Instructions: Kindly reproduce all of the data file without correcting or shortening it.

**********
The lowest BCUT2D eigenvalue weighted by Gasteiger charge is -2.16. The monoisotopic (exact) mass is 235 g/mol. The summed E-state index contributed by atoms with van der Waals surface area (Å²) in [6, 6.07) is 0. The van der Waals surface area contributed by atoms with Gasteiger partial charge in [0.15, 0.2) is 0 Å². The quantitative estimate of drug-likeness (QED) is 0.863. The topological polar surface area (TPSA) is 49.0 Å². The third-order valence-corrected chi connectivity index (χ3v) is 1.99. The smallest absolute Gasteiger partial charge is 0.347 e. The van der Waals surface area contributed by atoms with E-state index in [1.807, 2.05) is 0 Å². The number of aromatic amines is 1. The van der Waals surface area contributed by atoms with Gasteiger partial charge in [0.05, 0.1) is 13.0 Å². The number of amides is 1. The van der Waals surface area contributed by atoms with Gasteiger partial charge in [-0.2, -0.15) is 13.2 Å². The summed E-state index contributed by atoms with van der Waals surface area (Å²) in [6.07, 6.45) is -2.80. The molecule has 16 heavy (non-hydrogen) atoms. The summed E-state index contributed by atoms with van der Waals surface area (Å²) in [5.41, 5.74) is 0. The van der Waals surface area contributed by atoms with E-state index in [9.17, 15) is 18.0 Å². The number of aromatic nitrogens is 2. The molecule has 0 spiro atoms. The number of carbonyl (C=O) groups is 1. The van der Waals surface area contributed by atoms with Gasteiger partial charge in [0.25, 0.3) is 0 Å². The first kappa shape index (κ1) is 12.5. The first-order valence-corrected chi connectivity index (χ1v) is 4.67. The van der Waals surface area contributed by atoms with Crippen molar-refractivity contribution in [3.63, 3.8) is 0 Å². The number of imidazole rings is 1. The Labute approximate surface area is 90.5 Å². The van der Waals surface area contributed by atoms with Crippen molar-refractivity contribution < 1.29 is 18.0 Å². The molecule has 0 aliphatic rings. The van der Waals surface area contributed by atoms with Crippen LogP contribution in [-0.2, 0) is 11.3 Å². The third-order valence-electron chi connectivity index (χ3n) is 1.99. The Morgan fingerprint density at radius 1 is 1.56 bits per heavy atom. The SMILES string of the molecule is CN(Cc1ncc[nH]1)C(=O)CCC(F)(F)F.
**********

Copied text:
The lowest BCUT2D eigenvalue weighted by Gasteiger charge is -2.16. The monoisotopic (exact) mass is 235 g/mol. The summed E-state index contributed by atoms with van der Waals surface area (Å²) in [6, 6.07) is 0. The van der Waals surface area contributed by atoms with Gasteiger partial charge in [0.15, 0.2) is 0 Å². The quantitative estimate of drug-likeness (QED) is 0.863. The topological polar surface area (TPSA) is 49.0 Å². The third-order valence-corrected chi connectivity index (χ3v) is 1.99. The smallest absolute Gasteiger partial charge is 0.347 e. The van der Waals surface area contributed by atoms with E-state index in [1.807, 2.05) is 0 Å². The number of aromatic amines is 1. The van der Waals surface area contributed by atoms with Gasteiger partial charge in [0.05, 0.1) is 13.0 Å². The number of amides is 1. The van der Waals surface area contributed by atoms with Gasteiger partial charge in [-0.2, -0.15) is 13.2 Å². The summed E-state index contributed by atoms with van der Waals surface area (Å²) in [6.07, 6.45) is -2.80. The molecule has 16 heavy (non-hydrogen) atoms. The summed E-state index contributed by atoms with van der Waals surface area (Å²) in [5.41, 5.74) is 0. The van der Waals surface area contributed by atoms with E-state index in [9.17, 15) is 18.0 Å². The number of aromatic nitrogens is 2. The molecule has 0 spiro atoms. The number of carbonyl (C=O) groups is 1. The van der Waals surface area contributed by atoms with Gasteiger partial charge in [0.25, 0.3) is 0 Å². The first kappa shape index (κ1) is 12.5. The first-order valence-corrected chi connectivity index (χ1v) is 4.67. The van der Waals surface area contributed by atoms with Crippen molar-refractivity contribution in [3.63, 3.8) is 0 Å². The number of imidazole rings is 1. The Labute approximate surface area is 90.5 Å². The van der Waals surface area contributed by atoms with Crippen molar-refractivity contribution < 1.29 is 18.0 Å². The molecule has 0 aliphatic rings. The van der Waals surface area contributed by atoms with Crippen LogP contribution in [-0.2, 0) is 11.3 Å². The third-order valence-electron chi connectivity index (χ3n) is 1.99. The Morgan fingerprint density at radius 1 is 1.56 bits per heavy atom. The SMILES string of the molecule is CN(Cc1ncc[nH]1)C(=O)CCC(F)(F)F.